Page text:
Transient Ignition of Multi-Tip Ground Flares

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Title Transient Ignition of Multi-Tip Ground Flares
Conference 2018 AFRC Industrial Combustion Symposium
Creator Smith, J.D.
Contributor Jackson, R.E., Smith, Z.P., Suo-Anttila, A., Allen, D., Smith, S.
Date 2018-09-17
Description Paper from the AFRC 2018 conference titled Transient Ignition of Multi-Tip Ground Flares
Abstract Multi-Point Ground Flares (MPGF) represent a special class of flares capable of processing significant quantities of flare gas in flare fields which includes hundreds of burners surrounded by a complex wind fence that limits radiation to surrounding equipment and improves safety for plant personnel. A detailed computational fluid dynamics (CFD) model of an MPGF has been developed using a proprietary flare modeling tool called C3d. This tool has been used to simulate the ignition phenomena for several MPGFs for flare gas flow rates between hundreds to 1000 tons or more per hour (TPH).; Simulation results have been directly compared to operating test data for an elevated multipoint methane flare for calibration. Results demonstrate the ability of C3d to replicate the measured flame spread rate and reproduce the measured pressure wave generated during the ignition event. Based on this validation, the tool has been used to conduct over sixty separate simulations to investigate the ignition behavior for this multi-point elevated flare. Results from these simulations clearly show the critical effect of ignition delay on the magnitude of the pressure wave generated on ignition. The main conclusion drawn from this analysis is that the ignition system's reliability to quickly ignite the flare gas above the flare tip is critical to safe operation. Predictions show that a 0.6 second ignition delay results in a significant pressure wave generated during flare ignition. Simulations at maximum flow rate (1350 TPH) exhibit explosive tendencies with pressure waves greater than one atmosphere. This confirms the conclusion that the flare must be operated with a continuous pilot to avoid and type of ignition delay. These results underscore the importance of the API recommended practice of continuous pilot operation for all large scale gas flares.; The application of this tool to MPGF has demonstrated its ability to cause ignition in adjacent unignited rows due to wind effects. The tool is capable of predicting pressure wave events in these unignited row scenarios. Such effects can be important when pilots may be extinguished and combustible hydrocarbons are released to the atmosphere in a well-mixed and highly combustible state. Such gas clouds could be ignited remotely and create large pressure waves capable of damaging surrounding plant equipment and injuring plant personnel.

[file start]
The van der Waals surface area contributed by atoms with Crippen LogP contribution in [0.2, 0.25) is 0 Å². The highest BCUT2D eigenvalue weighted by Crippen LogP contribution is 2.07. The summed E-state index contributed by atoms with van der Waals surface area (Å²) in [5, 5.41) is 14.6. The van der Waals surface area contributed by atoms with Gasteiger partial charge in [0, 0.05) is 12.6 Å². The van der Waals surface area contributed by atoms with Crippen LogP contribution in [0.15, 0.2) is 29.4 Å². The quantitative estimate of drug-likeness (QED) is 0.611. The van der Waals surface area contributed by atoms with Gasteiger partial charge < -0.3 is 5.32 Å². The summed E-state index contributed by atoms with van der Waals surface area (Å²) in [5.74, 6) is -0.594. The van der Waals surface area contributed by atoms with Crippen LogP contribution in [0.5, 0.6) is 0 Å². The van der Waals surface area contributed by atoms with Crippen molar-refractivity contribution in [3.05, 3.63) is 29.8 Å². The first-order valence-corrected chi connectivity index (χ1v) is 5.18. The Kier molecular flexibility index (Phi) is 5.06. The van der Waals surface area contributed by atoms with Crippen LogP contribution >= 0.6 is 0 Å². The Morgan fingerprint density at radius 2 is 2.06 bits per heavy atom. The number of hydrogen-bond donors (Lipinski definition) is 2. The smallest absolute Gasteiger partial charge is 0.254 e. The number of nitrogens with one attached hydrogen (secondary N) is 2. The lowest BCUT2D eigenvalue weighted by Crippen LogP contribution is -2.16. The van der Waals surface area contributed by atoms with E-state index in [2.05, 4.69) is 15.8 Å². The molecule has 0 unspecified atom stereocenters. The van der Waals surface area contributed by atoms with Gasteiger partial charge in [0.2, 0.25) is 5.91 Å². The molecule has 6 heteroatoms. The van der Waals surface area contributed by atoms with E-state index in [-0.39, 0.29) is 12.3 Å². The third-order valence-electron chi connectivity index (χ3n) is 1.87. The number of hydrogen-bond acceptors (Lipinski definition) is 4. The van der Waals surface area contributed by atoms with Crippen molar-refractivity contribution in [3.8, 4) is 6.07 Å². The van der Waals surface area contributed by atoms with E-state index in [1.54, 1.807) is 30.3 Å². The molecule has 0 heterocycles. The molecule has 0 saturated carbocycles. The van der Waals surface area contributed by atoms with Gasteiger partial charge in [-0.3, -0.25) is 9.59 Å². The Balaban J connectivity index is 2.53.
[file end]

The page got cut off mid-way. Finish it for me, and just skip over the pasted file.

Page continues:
Type Event
Format application/pdf
Rights No copyright issues exist
OCR Text Show
Metadata Cataloger Catrina Wilson
ARK ark:/87278/s6546znt
Setname uu_afrc
Date Created 2018-12-12
Date Modified 2018-12-12
ID 1389190
Reference URL https://collections.lib.utah.edu/ark:/87278/s6546znt
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